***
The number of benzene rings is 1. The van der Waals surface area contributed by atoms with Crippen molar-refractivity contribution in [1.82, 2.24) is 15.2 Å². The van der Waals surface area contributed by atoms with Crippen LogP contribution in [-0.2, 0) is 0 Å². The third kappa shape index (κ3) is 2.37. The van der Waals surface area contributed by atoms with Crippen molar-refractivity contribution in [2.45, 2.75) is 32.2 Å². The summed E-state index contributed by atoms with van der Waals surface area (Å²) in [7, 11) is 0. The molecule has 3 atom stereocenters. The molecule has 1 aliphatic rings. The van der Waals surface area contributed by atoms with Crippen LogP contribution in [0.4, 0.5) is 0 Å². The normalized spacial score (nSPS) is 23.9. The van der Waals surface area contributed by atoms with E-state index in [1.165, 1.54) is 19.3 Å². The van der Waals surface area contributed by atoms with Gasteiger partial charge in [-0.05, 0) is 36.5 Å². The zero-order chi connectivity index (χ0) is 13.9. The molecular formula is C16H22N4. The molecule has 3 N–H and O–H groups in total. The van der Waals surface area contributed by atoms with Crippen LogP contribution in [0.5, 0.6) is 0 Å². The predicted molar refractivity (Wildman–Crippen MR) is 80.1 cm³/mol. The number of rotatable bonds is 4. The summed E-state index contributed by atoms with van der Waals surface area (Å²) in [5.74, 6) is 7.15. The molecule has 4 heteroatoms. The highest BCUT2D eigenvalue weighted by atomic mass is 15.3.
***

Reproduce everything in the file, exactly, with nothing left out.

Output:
The number of benzene rings is 1. The van der Waals surface area contributed by atoms with Crippen molar-refractivity contribution in [1.82, 2.24) is 15.2 Å². The van der Waals surface area contributed by atoms with Crippen LogP contribution in [-0.2, 0) is 0 Å². The third kappa shape index (κ3) is 2.37. The van der Waals surface area contributed by atoms with Crippen molar-refractivity contribution in [2.45, 2.75) is 32.2 Å². The summed E-state index contributed by atoms with van der Waals surface area (Å²) in [7, 11) is 0. The molecule has 3 atom stereocenters. The molecule has 1 aliphatic rings. The van der Waals surface area contributed by atoms with Crippen LogP contribution in [0.4, 0.5) is 0 Å². The normalized spacial score (nSPS) is 23.9. The van der Waals surface area contributed by atoms with E-state index in [1.165, 1.54) is 19.3 Å². The van der Waals surface area contributed by atoms with Gasteiger partial charge in [-0.05, 0) is 36.5 Å². The zero-order chi connectivity index (χ0) is 13.9. The molecular formula is C16H22N4. The molecule has 3 N–H and O–H groups in total. The van der Waals surface area contributed by atoms with Crippen LogP contribution in [0.5, 0.6) is 0 Å². The predicted molar refractivity (Wildman–Crippen MR) is 80.1 cm³/mol. The number of rotatable bonds is 4. The summed E-state index contributed by atoms with van der Waals surface area (Å²) in [5.74, 6) is 7.15. The molecule has 4 heteroatoms. The highest BCUT2D eigenvalue weighted by atomic mass is 15.3.